A provincial antiretroviral therapy nurse, peer educator, and MWENHO peer navigator gather after a training. Photo credit: LINKAGES/MSH
Until LINKAGES Angola developed an instrument to assess a person’s risk for contracting HIV and identify key populations, the Associação de Mulheres Vivendo com o VIH e SIDA, or MWENHO, did not have a way of indicating with certainty if they worked with key populations or not.Through LINKAGES, MWENHO hired peer navigators—persons living with HIV who could mentor others on how to overcome the challenges of starting and adhering to treatment for HIV.
Counselors from Cuidados da Infancia accompany clients to a health facility. Photo credit: LINKAGES/MSH
While civil society organizations in Angola have improved their ability to reach key populations (KPs) through the cascade of HIV prevention and testing services, they faced challenges linking those who test positive to care and treatment. The rate of initiation of antiretroviral treatment (ART) in the first seven months of the LINKAGES Project was only 19 percent (11/53).To improve this rate, LINKAGES began investing in strategies to strengthen the bond between HIV counselors and clients.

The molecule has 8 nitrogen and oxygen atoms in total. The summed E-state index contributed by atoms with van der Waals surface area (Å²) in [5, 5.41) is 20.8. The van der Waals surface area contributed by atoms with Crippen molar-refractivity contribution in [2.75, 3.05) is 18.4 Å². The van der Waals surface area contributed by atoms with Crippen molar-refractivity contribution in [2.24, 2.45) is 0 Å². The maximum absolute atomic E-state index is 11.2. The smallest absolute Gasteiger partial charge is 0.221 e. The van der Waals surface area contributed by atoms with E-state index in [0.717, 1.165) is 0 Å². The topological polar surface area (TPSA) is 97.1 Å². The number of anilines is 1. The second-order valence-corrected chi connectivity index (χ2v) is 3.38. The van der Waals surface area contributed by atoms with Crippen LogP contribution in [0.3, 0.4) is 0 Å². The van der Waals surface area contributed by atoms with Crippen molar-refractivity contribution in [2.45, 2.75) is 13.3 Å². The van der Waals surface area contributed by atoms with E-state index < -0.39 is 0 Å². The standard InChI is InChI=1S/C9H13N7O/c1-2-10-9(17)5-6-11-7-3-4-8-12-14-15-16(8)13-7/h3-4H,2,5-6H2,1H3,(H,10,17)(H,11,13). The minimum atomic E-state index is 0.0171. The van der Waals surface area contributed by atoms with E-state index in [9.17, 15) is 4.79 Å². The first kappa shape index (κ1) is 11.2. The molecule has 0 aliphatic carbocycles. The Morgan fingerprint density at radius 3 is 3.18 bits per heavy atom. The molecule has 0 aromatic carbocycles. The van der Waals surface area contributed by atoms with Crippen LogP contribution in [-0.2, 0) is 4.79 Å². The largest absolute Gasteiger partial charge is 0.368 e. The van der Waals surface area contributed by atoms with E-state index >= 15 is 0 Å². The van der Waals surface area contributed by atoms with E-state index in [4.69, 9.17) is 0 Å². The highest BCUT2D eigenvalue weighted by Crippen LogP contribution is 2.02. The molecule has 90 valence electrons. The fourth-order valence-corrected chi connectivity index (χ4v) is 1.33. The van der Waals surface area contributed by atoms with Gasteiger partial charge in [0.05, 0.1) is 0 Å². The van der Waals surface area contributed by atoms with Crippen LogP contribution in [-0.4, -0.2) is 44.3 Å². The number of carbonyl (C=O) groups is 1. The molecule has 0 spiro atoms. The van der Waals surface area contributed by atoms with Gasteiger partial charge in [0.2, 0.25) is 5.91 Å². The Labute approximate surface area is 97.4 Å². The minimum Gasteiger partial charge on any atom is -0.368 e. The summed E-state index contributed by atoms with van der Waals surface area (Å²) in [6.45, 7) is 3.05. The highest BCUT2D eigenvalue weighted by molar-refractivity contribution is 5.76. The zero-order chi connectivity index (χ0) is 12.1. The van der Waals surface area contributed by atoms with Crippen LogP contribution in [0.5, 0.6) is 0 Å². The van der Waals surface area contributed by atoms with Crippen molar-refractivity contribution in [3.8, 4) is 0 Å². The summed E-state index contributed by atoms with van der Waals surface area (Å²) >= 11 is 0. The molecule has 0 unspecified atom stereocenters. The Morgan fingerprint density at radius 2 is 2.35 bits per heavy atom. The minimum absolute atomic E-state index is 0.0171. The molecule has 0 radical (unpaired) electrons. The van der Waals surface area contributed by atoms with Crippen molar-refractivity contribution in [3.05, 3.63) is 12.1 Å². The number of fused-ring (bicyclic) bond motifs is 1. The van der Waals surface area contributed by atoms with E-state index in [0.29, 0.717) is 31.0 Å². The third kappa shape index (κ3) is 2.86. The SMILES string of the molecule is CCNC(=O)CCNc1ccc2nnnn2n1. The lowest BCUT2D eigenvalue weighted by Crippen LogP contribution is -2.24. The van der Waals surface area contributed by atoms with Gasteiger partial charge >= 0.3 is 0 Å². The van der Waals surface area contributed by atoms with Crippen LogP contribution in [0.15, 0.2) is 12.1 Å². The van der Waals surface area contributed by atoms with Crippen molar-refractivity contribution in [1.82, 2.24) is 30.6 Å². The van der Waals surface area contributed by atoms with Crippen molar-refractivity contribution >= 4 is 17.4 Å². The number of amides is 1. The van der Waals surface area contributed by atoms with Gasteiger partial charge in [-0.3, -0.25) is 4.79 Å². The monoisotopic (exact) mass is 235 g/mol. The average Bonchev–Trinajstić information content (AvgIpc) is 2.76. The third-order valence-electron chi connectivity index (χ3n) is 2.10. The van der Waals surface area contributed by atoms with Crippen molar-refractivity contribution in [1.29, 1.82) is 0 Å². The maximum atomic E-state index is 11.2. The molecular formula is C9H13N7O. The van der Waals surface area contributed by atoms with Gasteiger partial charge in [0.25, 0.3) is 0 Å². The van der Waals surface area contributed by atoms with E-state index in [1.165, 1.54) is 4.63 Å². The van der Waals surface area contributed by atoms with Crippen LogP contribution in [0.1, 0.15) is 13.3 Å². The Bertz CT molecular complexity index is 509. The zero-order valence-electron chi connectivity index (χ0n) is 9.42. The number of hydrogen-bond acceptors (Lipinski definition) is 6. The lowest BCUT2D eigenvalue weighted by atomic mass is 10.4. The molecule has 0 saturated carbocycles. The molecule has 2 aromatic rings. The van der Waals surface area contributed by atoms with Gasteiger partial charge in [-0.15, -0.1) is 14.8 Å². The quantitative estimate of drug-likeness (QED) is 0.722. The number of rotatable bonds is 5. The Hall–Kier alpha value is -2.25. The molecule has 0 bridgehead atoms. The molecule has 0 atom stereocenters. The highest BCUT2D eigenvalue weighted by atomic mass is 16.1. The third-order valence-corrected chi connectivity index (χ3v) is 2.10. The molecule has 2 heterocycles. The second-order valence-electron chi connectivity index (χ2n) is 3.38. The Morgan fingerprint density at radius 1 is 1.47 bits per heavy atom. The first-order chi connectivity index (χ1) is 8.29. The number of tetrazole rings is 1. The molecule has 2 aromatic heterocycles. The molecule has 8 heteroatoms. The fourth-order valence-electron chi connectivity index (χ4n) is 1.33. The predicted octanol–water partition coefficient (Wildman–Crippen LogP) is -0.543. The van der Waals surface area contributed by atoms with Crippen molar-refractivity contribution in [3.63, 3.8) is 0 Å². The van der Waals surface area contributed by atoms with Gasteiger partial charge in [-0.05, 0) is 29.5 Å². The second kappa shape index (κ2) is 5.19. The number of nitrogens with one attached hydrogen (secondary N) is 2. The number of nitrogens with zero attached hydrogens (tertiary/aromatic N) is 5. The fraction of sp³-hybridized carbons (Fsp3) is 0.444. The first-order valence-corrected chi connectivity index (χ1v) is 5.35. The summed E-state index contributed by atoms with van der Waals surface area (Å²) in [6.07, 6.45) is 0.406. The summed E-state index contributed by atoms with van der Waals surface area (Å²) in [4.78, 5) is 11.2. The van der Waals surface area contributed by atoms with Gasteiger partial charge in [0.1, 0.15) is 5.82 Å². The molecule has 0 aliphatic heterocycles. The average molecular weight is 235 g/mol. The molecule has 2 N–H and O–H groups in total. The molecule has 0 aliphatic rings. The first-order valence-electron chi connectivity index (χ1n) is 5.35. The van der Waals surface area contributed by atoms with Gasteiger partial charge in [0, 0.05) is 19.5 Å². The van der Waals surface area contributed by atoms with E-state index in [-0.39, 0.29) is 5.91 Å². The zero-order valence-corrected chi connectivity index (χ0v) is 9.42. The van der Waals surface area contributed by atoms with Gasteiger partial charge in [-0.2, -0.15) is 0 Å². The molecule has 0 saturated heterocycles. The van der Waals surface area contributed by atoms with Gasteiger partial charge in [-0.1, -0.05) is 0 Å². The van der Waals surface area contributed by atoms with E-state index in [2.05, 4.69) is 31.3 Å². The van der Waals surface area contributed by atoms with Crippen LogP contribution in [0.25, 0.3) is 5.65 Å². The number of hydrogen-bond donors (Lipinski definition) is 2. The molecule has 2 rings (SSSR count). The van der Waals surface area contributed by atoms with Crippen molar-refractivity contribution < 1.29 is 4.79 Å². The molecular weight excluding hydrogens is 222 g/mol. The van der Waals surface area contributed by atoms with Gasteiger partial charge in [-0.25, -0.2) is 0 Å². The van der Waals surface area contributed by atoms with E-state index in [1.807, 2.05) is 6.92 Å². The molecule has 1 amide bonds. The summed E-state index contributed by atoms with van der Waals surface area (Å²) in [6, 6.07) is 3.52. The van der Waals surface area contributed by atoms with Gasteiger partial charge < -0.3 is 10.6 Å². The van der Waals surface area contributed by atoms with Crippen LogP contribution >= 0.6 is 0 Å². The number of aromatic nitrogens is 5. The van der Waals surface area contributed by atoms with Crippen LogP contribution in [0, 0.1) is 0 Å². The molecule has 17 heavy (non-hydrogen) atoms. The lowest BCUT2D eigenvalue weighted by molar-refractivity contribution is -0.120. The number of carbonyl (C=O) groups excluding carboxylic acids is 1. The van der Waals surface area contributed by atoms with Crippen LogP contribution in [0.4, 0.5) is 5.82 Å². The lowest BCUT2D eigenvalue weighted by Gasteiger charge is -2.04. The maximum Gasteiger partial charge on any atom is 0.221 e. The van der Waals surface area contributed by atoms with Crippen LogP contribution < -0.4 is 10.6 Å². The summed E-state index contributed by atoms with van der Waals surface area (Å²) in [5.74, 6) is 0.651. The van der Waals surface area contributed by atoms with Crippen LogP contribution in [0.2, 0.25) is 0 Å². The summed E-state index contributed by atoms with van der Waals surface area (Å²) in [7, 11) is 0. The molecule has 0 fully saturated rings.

In September 2016, peer educator Sonia* was detained along with sex workers at a hot spot where she was conducting outreach on prevention of HIV and other sexually transmitted infections. After a long wait at the police station where she and the others were being held, Sonia was finally able to provide proof of her work to the police chief.
Police leaders at a LINKAGES training. Photo credit: LINKAGES/MSH
At the beginning of LINKAGES, peer educator Maria* was training female sex workers (FSW) on HIV prevention in a busy nightclub in downtown Luanda when police detained her. Maria spent several hours at the police station before she was able to explain that she was an outreach worker with the Associação Beneficente Cristã (ABC) under the LINKAGES Project.